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Generation Next

Since Sony had pretty much managed to kill off the Sega Saturn in its infancy, the Japanese arcade specialist had a fair bit of time to figure out its next move, and that move proved to be a brilliant one. The Sega Dreamcast was one of the best game consoles ever built and it exhibited a massive step forward from both the PlayStation and N64. Despite the fact that Sony had managed to achieve a fanatical following for the Playstation, real gamers flocked to the Dreamcast, a console with hardware that was directly derived from Sega’s arcade machines. When Namco released Soul Calibur on the Dreamcast (a sequel to the PlayStation game, Soul Edge) the whole World sat up and took notice. Sega also converted many of its arcade classics to the Dreamcast, games like Crazy Taxi, House of the Dead and Virtua Tennis.

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The Dreamcast was such a great machine that it forced Sony to rush out the PlayStation 2 before it was really ready. The reason I say this is that I flew to Hong Kong to pickup a PlayStation 2 shortly after the Japanese release. While at the famous Golden Arcade on Kowloon I picked up a PlayStation 2 and pretty much every game that was available at launch. When I got home I fired it up, played everything for a couple of days, and then didn’t touch the PS2 for months.

This is why I feel that Sony rushed the PS2, because there weren’t any decent games to play for ages. Part of the reason for the lack of software was that, like Sega’s Saturn before it, the PS2 was very difficult to develop for. Despite these somewhat significant problems, the PS2 killed the Dreamcast off in no time at all. Part of the reason for this was that the vast majority of PlayStation owners had ignored the Dreamcast and held out for the PS2, while the other part was a lack of third party software for the Dreamcast. It seemed that most third party developers who had previously supported the Dreamcast, switched allegiance to the PS2 when it arrived – such was the power of Sony.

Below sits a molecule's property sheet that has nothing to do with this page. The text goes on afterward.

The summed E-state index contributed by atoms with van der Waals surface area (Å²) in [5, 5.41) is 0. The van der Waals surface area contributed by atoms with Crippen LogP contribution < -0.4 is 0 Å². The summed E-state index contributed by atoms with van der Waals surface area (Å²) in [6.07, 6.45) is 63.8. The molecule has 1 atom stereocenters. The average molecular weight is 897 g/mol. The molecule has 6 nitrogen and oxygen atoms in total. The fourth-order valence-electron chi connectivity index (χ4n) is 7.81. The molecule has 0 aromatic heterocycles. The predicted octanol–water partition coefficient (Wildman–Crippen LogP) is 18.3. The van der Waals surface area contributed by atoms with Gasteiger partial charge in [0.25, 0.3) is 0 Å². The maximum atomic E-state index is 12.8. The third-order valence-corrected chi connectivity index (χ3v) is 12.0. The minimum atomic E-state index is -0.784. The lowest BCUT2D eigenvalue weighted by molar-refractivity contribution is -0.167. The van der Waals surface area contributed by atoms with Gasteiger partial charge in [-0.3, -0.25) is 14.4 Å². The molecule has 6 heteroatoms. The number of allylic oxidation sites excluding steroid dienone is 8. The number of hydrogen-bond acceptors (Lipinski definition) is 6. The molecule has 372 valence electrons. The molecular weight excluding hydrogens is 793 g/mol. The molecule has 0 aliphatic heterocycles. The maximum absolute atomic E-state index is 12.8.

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After the Dreamcast Sega decided to knock hardware manufacturing on the head and become a software publisher, making the hardware market a two horse race between Sony and Nintendo right? Wrong, because anther huge multinational company had decided that it too could cut it in the game console market – Microsoft. The Xbox launched in November 2001 in the US and I flew out to New York to get my hands on one – the UK release date wasn’t for another few months and I wasn’t prepared to wait. Despite the fact that the Xbox looked horrible, sounded louder than a PC and had controllers so large that only a giant could find them comfortable, it did have something that the PS2 didn’t have, superb launch software.


Microsoft had played a master stroke when it bought out game developer Bungie and made its “work in progress” Halo an Xbox launch exclusive. Halo was, and still is one of the best games ever released, and many gamers purchased an Xbox just so that they could play it. Not since Goldeneye and Perfect Dark on the N64 had a console based first person shooter been so universally praised – Halo was the perfect launch title and probably the reason that the Xbox became a serious contender to the PS2, in the West at least.

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